When it comes to capacity building, my colleagues and I have seen a noteworthy increase in municipalities interested in strengthening the social sector at the local level. Capacity Building 3.0 – TCC Group’s collaborative approach – calls for elevating the capacity of all players in the social sector to achieve greater impact. If we consider which players have the greatest potential reach and influence to lead in capacity building, why has so little attention been directed at municipalities?
TCC Group has worked on building the capacity of the nonprofit sector locally, regionally, and nationally for over 35 years. Through our work in the field, we have found government agencies are often the critical (and missing) link to building and sustaining a strong social sector.
Cities are accustomed to providing services to nonprofits and individual citizens. They establish and regulate policy change focused on the public good, and serve as the backbone to our society’s infrastructure. Traditionally, city funding has been tied to programmatic support with a focus on outputs instead of outcomes. But more recently, the social sector has seen the beginnings of a shift towards system-wide outcomes and the interdependence of all the players in the social sector – including municipalities.
The City of New York, in partnership with TCC Group, is working on an exciting initiative to build the capacity of nonprofits providing services to NYC residents. In early June, 100 nonprofits will take the Core Capacity Assessment Tool (CCAT) at no cost to them, to determine their organizational effectiveness and generate an actionable capacity building plan. Depending on the way this initial pilot round of 100 organizational assessments goes, the city may consider administering the CCAT to all 500 nonprofits with which it contracts.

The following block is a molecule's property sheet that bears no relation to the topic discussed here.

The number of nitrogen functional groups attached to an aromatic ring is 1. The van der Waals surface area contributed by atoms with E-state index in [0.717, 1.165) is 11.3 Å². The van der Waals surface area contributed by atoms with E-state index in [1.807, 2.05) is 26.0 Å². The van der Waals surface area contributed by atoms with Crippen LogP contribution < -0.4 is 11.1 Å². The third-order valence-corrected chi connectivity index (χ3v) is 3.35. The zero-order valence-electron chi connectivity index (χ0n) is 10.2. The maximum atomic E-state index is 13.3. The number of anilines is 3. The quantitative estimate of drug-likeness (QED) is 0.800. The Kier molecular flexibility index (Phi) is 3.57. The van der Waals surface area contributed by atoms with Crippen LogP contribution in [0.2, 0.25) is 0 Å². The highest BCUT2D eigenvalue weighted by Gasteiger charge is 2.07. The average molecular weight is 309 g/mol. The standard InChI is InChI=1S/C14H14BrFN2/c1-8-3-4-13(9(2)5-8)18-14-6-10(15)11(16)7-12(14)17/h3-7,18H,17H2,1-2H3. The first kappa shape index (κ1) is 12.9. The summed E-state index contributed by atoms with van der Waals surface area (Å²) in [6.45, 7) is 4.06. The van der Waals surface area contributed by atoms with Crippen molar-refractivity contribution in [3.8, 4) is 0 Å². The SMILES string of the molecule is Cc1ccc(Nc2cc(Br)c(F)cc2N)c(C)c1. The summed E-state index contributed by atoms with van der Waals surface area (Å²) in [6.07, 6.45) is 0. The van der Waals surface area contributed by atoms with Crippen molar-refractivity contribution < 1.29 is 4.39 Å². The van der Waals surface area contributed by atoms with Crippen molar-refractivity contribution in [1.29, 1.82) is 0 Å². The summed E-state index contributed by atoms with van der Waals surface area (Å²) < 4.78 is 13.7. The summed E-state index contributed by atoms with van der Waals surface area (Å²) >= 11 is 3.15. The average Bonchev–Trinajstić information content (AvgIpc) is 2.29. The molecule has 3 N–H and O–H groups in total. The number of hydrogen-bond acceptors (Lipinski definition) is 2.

As a leading tool for assessing organizational effectiveness, the CCAT provides each participating nonprofit with a customized report, a snapshot of an organization’s strengths and challenges, and a benchmark report in comparison to 5,000+ nonprofits that have taken the CCAT previously. Nonprofits that use this self-assessment tool and walk through a facilitated analysis of the results benefit from increased knowledge of organizational capacity building, greater awareness of the targeted areas they most urgently need to address, and a roadmap for making change.
From our vantage point, few municipalities are currently investing in building capacity of the social sector in this way and at this scale. New York City’s focus on city-wide capacity building is a pilot example of putting theory into practice on a large scale, and is a significant step in the direction of collaborative, community-wide thinking.
Think about your city, regional, or state municipality. How are they engaging in your community’s capacity building conversation?